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Tag Archives: wine of the week

Wine of the week: Barão de Vila Proeza Dao Tinto 2010

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 Proeza Dao TintoPortuguese wine has become chic over the past year or so, which is surprising given that it has been around for hundreds of years. So what’s different this time?

Mostly that quality keeps improving. The Wine Curmudgeon has written about Portuguese wine that isn’t vinho verde off and on over the years, and the only consistent thing has been its inconsistency. The Portuguese are best known for port, the fortified dessert wine, and their table wines, red and white, often seem like afterthoughts. The whites can be thin and acidic, while the reds sometimes have a heavy, ashy feel to them.

The Proeza Dao Tinto ($9, purchased, 13%), though, demonstrates that the country’s winemakers are making impressive progress. It’s a nice little red wine, simple but not stupid, made with touriga nacional, the primary grape used to make port, plus tinta roriz, the country’s equivalent of tempranillo, and alfrocheiro, a blending grape. This combination gives the wine a rich, almost port-like feel, with plum and berry fruit. It’s not as pleasantly tart as a Spanish tempranillo can be, but that’s not a flaw.

A label note, since these terms are so unfamiliar: The producer is Barao de Vila and the wine is called Proeza, and it’s made in the Dao region, north of Lisbon about halfway between the coast and the Spanish border. Tinto, of course, is red. Drink this with traditional red wine food, and it’s also a red wine for summer — low alcohol, lots of fruit, and something that can even be served a little chilled.

Wine of the week: PradoRey Rueda 2013

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pradorey ruedaThere are a variety of reasons why Spanish wine isn’t more popular in the United States, but to put it most simply: The wines are made with grapes that most of us have never heard of and come from regions that are even more obscure.

Case in point is the PradoRey Rueda ($11, sample, 12.5%), a white wine that comes from the Rueda region just northwest of Madrid and is made with the verdejo grape. In this, it does not seem like the kind of wine that would scream at shoppers from a grocery store shelf filled with chardonnay (hence the 84 it got from one user on CellarTracker, the blog’s unofficial wine app).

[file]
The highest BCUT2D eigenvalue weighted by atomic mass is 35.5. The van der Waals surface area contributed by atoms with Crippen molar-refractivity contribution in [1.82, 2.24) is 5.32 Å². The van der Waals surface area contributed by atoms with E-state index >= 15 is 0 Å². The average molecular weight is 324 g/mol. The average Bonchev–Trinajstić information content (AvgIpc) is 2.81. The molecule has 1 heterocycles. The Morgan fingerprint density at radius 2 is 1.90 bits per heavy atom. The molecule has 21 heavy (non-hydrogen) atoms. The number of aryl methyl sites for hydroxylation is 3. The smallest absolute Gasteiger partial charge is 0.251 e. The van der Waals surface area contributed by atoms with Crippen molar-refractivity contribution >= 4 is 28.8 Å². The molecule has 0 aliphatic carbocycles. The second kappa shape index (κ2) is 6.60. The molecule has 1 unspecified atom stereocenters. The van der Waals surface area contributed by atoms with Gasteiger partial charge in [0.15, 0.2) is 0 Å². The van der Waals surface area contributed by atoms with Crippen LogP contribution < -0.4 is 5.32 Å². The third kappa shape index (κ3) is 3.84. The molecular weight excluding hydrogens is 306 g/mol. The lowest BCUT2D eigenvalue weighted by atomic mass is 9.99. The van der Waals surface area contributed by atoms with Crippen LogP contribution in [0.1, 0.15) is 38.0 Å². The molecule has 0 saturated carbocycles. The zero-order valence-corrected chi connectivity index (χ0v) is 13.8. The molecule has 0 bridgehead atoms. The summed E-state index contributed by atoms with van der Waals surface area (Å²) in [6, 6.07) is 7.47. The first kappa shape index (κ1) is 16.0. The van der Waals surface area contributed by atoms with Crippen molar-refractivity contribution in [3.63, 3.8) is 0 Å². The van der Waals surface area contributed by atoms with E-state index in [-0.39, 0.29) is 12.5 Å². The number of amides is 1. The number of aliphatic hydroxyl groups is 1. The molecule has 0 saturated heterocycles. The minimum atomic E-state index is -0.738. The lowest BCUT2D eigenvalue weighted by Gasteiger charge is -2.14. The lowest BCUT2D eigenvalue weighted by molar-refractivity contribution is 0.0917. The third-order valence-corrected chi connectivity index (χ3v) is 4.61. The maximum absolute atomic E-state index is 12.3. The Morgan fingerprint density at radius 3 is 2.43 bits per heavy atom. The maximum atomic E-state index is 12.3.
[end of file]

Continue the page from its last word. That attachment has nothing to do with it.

But it does stand out, offering the exceptional quality and value that Spain delivers these days. Look for clean, sour lemon fruit, but this is also a wine that is softer and richer than similar white wines at this price, with a hint of something tropical that balances the lemon. It’s a much more complex wine that it should be, and I was surprised at how I kept tasting it even after I had swallowed the wine.

Highly recommended, and a candidate for the 2016 $10 Hall of Fame if I can find it for $10 in the Dallas area. Chill this and drink it on its own, or with anything that is traditional white wine food. And it would work wonders with grilled seafood or something like arroz con pollo.

Wine of the week: Pillar Box Red 2012

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Pillar Box RedWant to dissect the sad, recent history of the Australian wine business? Then look at the blog’s reviews for Pillar Box Red ($10, sample, 14.5%), which first appeared in 2009, and again in 2011. It cost $12 for the 2007 vintage, and many retailers marked it up to as much as $15. In those days, the Pillar Box Red was an affordable and more accessible alternative to the inky and overpriced Aussie reds that got high scores and glowing reviews.

These days, the wine costs $10, and you can find older wines for as little as $8. Meanwhile, the release of new Pillar Box Red vintages has been irregular — another sign that the market has dried up for Australian wine at almost any price. Which is good news for wine drinkers, because this an exceptional red blend worth $12, a steal at $10, and even worth buying in older vintages.

Look for powerful, rich black fruit, which remains a signature of this kind of Australian wine. But the Pillar Box Red doesn’t taste cheap, hot, or ashy, and there is more than fruit here. The cabernet sauvignon and merlot in the blend take the edge of the shiraz, and it’s a more enjoyable wine because of it. This is red meat wine, and don’t overlook sausages. Nicely done, and a candidate for the 2016 $10 Hall of Fame.

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